Children in the media: use and abuse
Last week the Editor's Guild organised a forum on Challenges Facing the Media. As I sat listening to the usual reasons why standards of journalism in India are going down � poor training, arrogant journalists, structural problems, lack of resources, I was thinking of some of the visuals in newspapers and TV news channels that had disturbed me recently. And why none of the reasons being dished out applied to them.
Last week the Editor’s Guild organised a forum on Challenges Facing the Media. As I sat listening to the usual reasons why standards of journalism in India are going down — poor training, arrogant journalists, structural problems, lack of resources, I was thinking of some of the visuals in newspapers and TV news channels that had disturbed me recently. And why none of the reasons being dished out applied to them.
The picture of a bandaged baby Falak, the battered two-year old who died after being on a hospital bed for weeks, the child who was beaten as a maid in Delhi or the little girl who had to drink her urine as punishment in West Bengal. Did we really need to show these visuals? The faces of the children were either fully visible or perfunctorily pixilated.
You could argue that showing them or talking about their trauma raises awareness. But it also destroys that child, his confidence, his life and psyche bit by bit. Most news channels and papers do not bother to hide the names of abused children. Their true identities, families, towns, and cities everything becomes public as soon as the news of their abuse does. What chance do these children have of a normal life afterwards?
To save children from such eventualities most countries have rules on how they will be depicted in news. India does too. There is the programme code which is a part of the Cable Television Networks (Regulation) Act 1995. Then there are the self-regulation guidelines that form part of the code for news channels that are members of the News Broadcasters’ Association. And some guidelines that are part of another self regulation code from the Indian Broadcasting Federation, which includes the entertainment television companies. For newspapers there are guidelines from the Press Council of India.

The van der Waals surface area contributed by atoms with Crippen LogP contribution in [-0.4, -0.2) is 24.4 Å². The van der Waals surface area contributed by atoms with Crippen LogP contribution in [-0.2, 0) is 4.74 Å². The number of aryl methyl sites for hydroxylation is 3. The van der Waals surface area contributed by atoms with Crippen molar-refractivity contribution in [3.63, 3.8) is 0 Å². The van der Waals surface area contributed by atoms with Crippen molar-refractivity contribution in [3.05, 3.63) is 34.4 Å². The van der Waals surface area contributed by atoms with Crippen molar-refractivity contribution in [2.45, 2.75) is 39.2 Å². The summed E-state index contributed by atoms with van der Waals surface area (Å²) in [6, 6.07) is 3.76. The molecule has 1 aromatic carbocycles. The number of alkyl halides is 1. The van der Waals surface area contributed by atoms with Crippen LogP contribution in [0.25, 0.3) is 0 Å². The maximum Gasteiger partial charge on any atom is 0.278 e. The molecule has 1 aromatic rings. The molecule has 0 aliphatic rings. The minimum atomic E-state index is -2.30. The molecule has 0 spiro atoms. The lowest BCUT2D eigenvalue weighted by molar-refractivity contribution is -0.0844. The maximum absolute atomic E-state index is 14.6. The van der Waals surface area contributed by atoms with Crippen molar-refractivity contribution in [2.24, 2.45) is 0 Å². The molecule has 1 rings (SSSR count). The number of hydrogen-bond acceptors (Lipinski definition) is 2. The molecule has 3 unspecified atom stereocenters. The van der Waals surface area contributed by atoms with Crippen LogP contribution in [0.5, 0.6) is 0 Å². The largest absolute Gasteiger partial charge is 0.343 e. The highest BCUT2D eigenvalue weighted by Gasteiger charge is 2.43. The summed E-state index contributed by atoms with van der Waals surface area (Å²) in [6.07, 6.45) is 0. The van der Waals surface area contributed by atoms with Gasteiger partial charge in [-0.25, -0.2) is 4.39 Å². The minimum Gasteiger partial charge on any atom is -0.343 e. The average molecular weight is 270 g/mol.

A read through shows that while they are well-intentioned, they are hopelessly inadequate when it comes to protecting the rights of children who are victims. And god forbid if they are poor children or ones who have don’t have a parent or guardian who can afford to shoo the media away. Note that most of the victims shown on television are lower middle class or poor.
However if you are reasonably well-off and your child is unfortunate enough to suffer some abuse or trauma, chances are you can ring him around with legal protection so that newspapers and television channels cannot create human interest fodder out of his life. This could save your kid decades worth of psychological scarring.
So why does media show their faces or reveal their identities? If you asked most newspaper and TV editors they will agree that it shouldn’t be done. Why then are their instructions to their reporters not clear on this?
You could argue that in a market where news standards are anyway in a free fall who can worry about children. And that brings me to the nub of thing. Children remain the one part of India that remains under represented at any forum. The youth dominate any discussion on the economy or markets because they form half the population. Older people can, largely, speak for themselves.
But children are different. Whether it is fighting for space to play in parks that are being taken over by grown-ups or in the way their parents push them into TV shows or simply beat them up, most children do not have the wisdom and means to understand and demand their rights. It therefore falls on the grown-ups around them, on society at large to do that.
Of this news media is an integral part. Even as it helps bring injustices to the fore it is perpetuating a big one by not standing up for children where it matters. As the media discusses its challenges, the lack of good sense when showing or discussing battered children, may not be a bad place to start.
The writer is a media specialist and author. Follow her on twitter at http://twitter.com/vanitakohlik